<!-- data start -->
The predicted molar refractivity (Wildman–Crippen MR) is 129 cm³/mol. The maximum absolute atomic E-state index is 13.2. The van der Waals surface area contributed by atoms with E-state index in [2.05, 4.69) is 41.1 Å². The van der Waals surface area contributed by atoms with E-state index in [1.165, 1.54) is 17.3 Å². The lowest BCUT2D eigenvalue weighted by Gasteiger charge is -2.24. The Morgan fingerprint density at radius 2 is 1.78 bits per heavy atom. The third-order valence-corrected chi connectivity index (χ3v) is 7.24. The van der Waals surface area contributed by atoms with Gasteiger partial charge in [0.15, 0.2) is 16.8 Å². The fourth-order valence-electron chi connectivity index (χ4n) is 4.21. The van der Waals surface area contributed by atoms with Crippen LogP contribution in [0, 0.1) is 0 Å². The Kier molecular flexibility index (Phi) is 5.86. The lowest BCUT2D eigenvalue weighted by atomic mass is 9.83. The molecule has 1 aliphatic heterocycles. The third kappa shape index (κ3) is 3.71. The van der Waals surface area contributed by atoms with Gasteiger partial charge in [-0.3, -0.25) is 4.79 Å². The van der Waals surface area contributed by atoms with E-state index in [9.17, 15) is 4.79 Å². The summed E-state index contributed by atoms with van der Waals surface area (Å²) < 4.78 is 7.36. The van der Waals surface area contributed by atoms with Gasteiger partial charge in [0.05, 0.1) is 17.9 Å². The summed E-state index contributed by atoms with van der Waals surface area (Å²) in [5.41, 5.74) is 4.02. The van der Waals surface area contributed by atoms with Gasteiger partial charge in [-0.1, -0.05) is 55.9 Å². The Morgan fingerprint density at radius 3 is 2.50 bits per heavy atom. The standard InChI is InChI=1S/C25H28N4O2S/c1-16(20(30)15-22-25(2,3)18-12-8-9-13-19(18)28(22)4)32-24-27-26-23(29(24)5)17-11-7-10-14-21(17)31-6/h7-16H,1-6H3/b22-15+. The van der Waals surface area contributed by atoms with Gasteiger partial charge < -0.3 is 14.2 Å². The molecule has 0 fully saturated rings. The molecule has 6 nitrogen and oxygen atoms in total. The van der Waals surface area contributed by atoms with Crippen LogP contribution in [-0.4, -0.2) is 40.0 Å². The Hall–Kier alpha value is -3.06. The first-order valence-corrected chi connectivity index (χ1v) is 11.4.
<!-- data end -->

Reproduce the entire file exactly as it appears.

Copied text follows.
The predicted molar refractivity (Wildman–Crippen MR) is 129 cm³/mol. The maximum absolute atomic E-state index is 13.2. The van der Waals surface area contributed by atoms with E-state index in [2.05, 4.69) is 41.1 Å². The van der Waals surface area contributed by atoms with E-state index in [1.165, 1.54) is 17.3 Å². The lowest BCUT2D eigenvalue weighted by Gasteiger charge is -2.24. The Morgan fingerprint density at radius 2 is 1.78 bits per heavy atom. The third-order valence-corrected chi connectivity index (χ3v) is 7.24. The van der Waals surface area contributed by atoms with Gasteiger partial charge in [0.15, 0.2) is 16.8 Å². The fourth-order valence-electron chi connectivity index (χ4n) is 4.21. The van der Waals surface area contributed by atoms with Crippen LogP contribution in [0, 0.1) is 0 Å². The Kier molecular flexibility index (Phi) is 5.86. The lowest BCUT2D eigenvalue weighted by atomic mass is 9.83. The molecule has 1 aliphatic heterocycles. The third kappa shape index (κ3) is 3.71. The van der Waals surface area contributed by atoms with Gasteiger partial charge in [-0.3, -0.25) is 4.79 Å². The van der Waals surface area contributed by atoms with E-state index in [9.17, 15) is 4.79 Å². The summed E-state index contributed by atoms with van der Waals surface area (Å²) < 4.78 is 7.36. The van der Waals surface area contributed by atoms with Gasteiger partial charge in [0.05, 0.1) is 17.9 Å². The summed E-state index contributed by atoms with van der Waals surface area (Å²) in [5.41, 5.74) is 4.02. The van der Waals surface area contributed by atoms with Gasteiger partial charge in [-0.1, -0.05) is 55.9 Å². The Morgan fingerprint density at radius 3 is 2.50 bits per heavy atom. The standard InChI is InChI=1S/C25H28N4O2S/c1-16(20(30)15-22-25(2,3)18-12-8-9-13-19(18)28(22)4)32-24-27-26-23(29(24)5)17-11-7-10-14-21(17)31-6/h7-16H,1-6H3/b22-15+. The van der Waals surface area contributed by atoms with Gasteiger partial charge < -0.3 is 14.2 Å². The molecule has 0 fully saturated rings. The molecule has 6 nitrogen and oxygen atoms in total. The van der Waals surface area contributed by atoms with Crippen LogP contribution in [-0.4, -0.2) is 40.0 Å². The Hall–Kier alpha value is -3.06. The first-order valence-corrected chi connectivity index (χ1v) is 11.4.